First Sunday of Lent
Reflection by Sarah Greene, Director of ACE Advocates
I find it amazing that Matthew begins his account of the temptation in the desert with this fact: Jesus was led into the desert by the Spirit, the same Spirit that descended on Jesus during his Baptism. Right after the clouds opened and God proclaimed, “This is my beloved Son, with whom I am well pleased,” Jesus was guided to spend forty days and nights fasting in the desert. Jesus experiences such an arresting transition--- from the waters of the Jordan to the arid desert, from certainty about his call to doubt and temptation.
Why did the Spirit lead Jesus to the desert? What was necessary about this desert experience before he began his public ministry?
Matthew’s account focuses on three temptations. The devil tempts Jesus: to use his power to create bread; to fulfill Scripture by saving himself from harm; and to rule over the world by turning away from God. These temptations are incredibly specific! When I consider this Gospel, I’m reminded that Jesus was fully human as well as fully divine. After forty days and forty nights in the desert, this fully human Jesus must have been hungry. He must have wondered at least once if he really could follow his Father’s plan to redeem the world. And he must have questioned if God’s Kingdom could truly reign in the midst of the reality he was encountering.
These reflections help me to understand why the Spirit led Jesus to the desert. Temptation in the desert must have stirred up in Jesus an incredible compassion for humanity. For the devil’s temptations aimed right for the core of Jesus’ own doubts, just as the temptations I encounter often seem to target my own areas of doubt, insecurity, or uncertainty. In this account, we come to see why Jesus would respond with such love, mercy, and compassion to those he encountered who had succumbed to temptation: he lived the experience of temptation, too.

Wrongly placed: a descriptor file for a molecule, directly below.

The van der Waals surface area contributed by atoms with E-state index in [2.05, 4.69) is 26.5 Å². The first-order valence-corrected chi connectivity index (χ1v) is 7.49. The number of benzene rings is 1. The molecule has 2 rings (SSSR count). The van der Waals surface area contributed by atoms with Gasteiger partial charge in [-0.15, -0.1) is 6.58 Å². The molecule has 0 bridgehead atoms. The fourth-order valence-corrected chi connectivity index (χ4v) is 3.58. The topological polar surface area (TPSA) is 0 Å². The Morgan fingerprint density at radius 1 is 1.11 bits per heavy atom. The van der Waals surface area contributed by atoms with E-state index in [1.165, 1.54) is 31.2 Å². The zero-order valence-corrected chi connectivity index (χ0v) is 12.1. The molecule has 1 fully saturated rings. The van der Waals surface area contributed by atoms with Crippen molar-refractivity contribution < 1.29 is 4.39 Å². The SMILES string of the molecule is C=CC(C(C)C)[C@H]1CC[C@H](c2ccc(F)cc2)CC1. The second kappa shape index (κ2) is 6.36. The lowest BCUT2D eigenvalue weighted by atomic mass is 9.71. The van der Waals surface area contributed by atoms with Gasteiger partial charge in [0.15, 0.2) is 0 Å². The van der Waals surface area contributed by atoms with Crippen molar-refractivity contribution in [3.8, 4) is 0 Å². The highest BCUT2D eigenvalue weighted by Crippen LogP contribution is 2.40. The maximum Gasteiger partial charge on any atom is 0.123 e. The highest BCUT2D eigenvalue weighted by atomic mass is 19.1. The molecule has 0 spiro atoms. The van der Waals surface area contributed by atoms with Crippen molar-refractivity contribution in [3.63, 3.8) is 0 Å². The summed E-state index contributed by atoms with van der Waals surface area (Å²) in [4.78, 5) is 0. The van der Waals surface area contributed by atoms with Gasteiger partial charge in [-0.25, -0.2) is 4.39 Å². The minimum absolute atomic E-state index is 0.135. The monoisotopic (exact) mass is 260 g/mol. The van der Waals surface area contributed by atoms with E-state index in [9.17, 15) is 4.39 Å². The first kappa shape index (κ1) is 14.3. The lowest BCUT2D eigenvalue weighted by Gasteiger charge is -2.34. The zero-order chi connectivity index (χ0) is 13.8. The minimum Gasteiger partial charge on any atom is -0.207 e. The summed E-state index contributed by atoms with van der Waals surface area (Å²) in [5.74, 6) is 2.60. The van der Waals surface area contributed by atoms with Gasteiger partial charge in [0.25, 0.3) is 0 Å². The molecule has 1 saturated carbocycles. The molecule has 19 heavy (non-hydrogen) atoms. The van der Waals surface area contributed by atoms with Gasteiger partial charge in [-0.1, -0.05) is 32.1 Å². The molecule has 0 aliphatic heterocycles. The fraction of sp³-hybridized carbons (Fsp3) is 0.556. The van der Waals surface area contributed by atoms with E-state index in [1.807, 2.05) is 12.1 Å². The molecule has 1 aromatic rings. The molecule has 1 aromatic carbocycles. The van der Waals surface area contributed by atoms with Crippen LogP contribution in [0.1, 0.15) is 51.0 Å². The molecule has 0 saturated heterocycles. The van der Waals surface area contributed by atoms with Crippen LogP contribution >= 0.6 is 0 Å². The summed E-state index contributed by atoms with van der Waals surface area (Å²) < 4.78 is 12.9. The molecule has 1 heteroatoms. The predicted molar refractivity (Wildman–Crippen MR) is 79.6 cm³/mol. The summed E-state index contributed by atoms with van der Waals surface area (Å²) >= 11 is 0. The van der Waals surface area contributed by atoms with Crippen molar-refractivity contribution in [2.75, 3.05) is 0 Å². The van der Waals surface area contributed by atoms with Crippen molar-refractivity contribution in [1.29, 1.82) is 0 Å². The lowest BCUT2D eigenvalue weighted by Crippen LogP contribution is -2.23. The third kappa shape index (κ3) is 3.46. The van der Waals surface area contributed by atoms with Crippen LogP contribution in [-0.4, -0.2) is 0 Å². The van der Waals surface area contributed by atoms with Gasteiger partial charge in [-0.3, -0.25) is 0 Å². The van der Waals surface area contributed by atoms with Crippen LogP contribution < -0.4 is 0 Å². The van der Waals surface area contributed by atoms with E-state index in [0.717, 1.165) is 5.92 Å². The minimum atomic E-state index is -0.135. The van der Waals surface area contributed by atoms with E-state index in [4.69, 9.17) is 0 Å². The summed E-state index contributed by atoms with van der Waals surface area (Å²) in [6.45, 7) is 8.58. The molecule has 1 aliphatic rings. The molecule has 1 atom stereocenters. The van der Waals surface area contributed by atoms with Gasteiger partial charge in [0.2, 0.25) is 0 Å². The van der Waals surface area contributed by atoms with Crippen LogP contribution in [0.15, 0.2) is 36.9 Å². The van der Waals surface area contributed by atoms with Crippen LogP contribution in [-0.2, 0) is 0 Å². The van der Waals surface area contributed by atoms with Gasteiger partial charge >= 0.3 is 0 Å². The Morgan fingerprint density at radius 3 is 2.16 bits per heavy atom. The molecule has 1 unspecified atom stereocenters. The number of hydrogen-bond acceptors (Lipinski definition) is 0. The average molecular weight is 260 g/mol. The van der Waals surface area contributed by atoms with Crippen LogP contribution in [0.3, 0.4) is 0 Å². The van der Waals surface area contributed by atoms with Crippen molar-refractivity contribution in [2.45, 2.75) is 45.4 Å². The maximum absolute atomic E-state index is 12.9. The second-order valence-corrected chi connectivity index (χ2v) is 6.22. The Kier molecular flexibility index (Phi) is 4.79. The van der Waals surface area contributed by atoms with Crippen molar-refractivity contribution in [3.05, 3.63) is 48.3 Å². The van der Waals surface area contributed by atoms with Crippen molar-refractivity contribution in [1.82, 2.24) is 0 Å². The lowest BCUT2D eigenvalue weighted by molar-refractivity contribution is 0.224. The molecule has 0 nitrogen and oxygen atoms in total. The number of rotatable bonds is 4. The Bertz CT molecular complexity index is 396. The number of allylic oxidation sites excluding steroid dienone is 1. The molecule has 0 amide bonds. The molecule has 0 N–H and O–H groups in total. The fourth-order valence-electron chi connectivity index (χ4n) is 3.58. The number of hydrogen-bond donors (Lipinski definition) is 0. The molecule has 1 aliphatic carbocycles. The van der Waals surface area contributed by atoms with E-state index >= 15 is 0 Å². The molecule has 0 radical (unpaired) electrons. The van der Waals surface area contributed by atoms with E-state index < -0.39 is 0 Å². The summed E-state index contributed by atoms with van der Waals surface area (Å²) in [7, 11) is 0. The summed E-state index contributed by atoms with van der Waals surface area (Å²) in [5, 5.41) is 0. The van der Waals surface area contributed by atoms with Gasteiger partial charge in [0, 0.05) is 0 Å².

Indeed, what better preparation for public ministry could Jesus receive?
I know in my own relationship with God and my own ministry, my doubts and difficulties often strike at the heart of my insecurities. While teaching in ACE, as now, the greatest temptations I experienced were the ones which threatened my certainty that God loved me and was calling me to serve in a particular way. Sometimes I am tempted to view a failed lesson plan, a difficult meeting, an imperfect response, as a sign that I should give less than my best in my daily vocation.
So I find incredible strength in Jesus’s response to each of the devil’s temptations. And I take comfort our Incarnate God: Jesus does not merely observe the human experience -- he lives it with us, in all its challenge and complexity. Jesus is with us in all of the doubts and temptations we face. The Spirit of God that guided Jesus to the desert and to these moments of temptation also blesses him with the strength to respond with trust in God and firm fidelity to God’s loving plan.
And, of course, we are so blessed to know the next chapters in the story. How could we not be comforted by what follows in the Gospels? By following the will of his Father and trusting in the Spirit, Jesus turns five loaves and two fish into a banquet that feeds five thousand. Jesus fulfills Scripture as he saves himself and redeems the entire world. And, finally, Jesus reigns over the Kingdom of God for all eternity.
May this Lenten journey, or any time we find ourselves in the desert, render us open to the same Spirit which descended on Jesus in his Baptism and led him to moments of struggle and compassion in the desert. May the moments of challenge we face make us empathize with our students who struggle.
May our times of doubt make us willing to reach out to our community members in their uncertainty.
And may our belief in a God who enters right into our human strengths and frailties also help us to recognize the movement of the Spirit in what is to come.